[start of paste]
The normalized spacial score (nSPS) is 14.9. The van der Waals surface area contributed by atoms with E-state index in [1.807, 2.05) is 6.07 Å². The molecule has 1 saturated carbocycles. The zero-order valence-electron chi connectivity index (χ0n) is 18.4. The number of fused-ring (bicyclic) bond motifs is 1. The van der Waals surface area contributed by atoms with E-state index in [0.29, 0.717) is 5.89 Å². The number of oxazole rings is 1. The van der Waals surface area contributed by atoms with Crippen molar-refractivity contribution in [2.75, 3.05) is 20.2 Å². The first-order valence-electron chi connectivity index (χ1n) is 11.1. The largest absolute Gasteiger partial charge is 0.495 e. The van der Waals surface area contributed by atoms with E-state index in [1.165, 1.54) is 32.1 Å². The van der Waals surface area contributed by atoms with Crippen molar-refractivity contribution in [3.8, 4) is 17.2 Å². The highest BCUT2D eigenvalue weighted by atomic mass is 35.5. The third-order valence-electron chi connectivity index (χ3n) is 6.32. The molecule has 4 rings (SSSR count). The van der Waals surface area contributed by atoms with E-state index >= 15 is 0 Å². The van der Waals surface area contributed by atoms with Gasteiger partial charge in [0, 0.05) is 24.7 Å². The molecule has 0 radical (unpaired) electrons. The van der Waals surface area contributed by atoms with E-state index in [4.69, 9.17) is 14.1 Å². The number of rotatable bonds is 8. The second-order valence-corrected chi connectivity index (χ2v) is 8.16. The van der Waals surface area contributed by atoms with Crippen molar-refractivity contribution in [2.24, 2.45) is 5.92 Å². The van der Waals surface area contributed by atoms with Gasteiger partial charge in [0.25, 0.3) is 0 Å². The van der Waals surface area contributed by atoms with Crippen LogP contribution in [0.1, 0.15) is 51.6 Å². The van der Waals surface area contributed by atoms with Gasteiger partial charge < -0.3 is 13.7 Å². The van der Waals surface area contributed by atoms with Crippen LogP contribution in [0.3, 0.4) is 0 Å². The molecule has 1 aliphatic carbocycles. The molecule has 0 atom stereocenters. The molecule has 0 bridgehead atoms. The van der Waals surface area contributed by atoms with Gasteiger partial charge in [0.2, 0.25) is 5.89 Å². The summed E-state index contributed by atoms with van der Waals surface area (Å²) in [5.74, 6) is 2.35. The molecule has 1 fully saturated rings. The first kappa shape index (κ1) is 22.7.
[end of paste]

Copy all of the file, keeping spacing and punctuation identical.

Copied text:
The normalized spacial score (nSPS) is 14.9. The van der Waals surface area contributed by atoms with E-state index in [1.807, 2.05) is 6.07 Å². The molecule has 1 saturated carbocycles. The zero-order valence-electron chi connectivity index (χ0n) is 18.4. The number of fused-ring (bicyclic) bond motifs is 1. The van der Waals surface area contributed by atoms with E-state index in [0.29, 0.717) is 5.89 Å². The number of oxazole rings is 1. The van der Waals surface area contributed by atoms with Crippen molar-refractivity contribution in [2.75, 3.05) is 20.2 Å². The first-order valence-electron chi connectivity index (χ1n) is 11.1. The largest absolute Gasteiger partial charge is 0.495 e. The van der Waals surface area contributed by atoms with E-state index in [1.165, 1.54) is 32.1 Å². The van der Waals surface area contributed by atoms with Crippen molar-refractivity contribution in [3.8, 4) is 17.2 Å². The highest BCUT2D eigenvalue weighted by atomic mass is 35.5. The third-order valence-electron chi connectivity index (χ3n) is 6.32. The molecule has 4 rings (SSSR count). The van der Waals surface area contributed by atoms with E-state index >= 15 is 0 Å². The van der Waals surface area contributed by atoms with Gasteiger partial charge in [0, 0.05) is 24.7 Å². The molecule has 0 radical (unpaired) electrons. The van der Waals surface area contributed by atoms with E-state index in [4.69, 9.17) is 14.1 Å². The number of rotatable bonds is 8. The second-order valence-corrected chi connectivity index (χ2v) is 8.16. The van der Waals surface area contributed by atoms with Crippen molar-refractivity contribution in [2.24, 2.45) is 5.92 Å². The van der Waals surface area contributed by atoms with Gasteiger partial charge in [0.25, 0.3) is 0 Å². The van der Waals surface area contributed by atoms with Crippen LogP contribution in [0.1, 0.15) is 51.6 Å². The van der Waals surface area contributed by atoms with Gasteiger partial charge < -0.3 is 13.7 Å². The van der Waals surface area contributed by atoms with Crippen LogP contribution in [0.3, 0.4) is 0 Å². The molecule has 1 aliphatic carbocycles. The molecule has 0 atom stereocenters. The molecule has 0 bridgehead atoms. The van der Waals surface area contributed by atoms with Gasteiger partial charge in [0.2, 0.25) is 5.89 Å². The summed E-state index contributed by atoms with van der Waals surface area (Å²) in [5.74, 6) is 2.35. The molecule has 1 fully saturated rings. The first kappa shape index (κ1) is 22.7.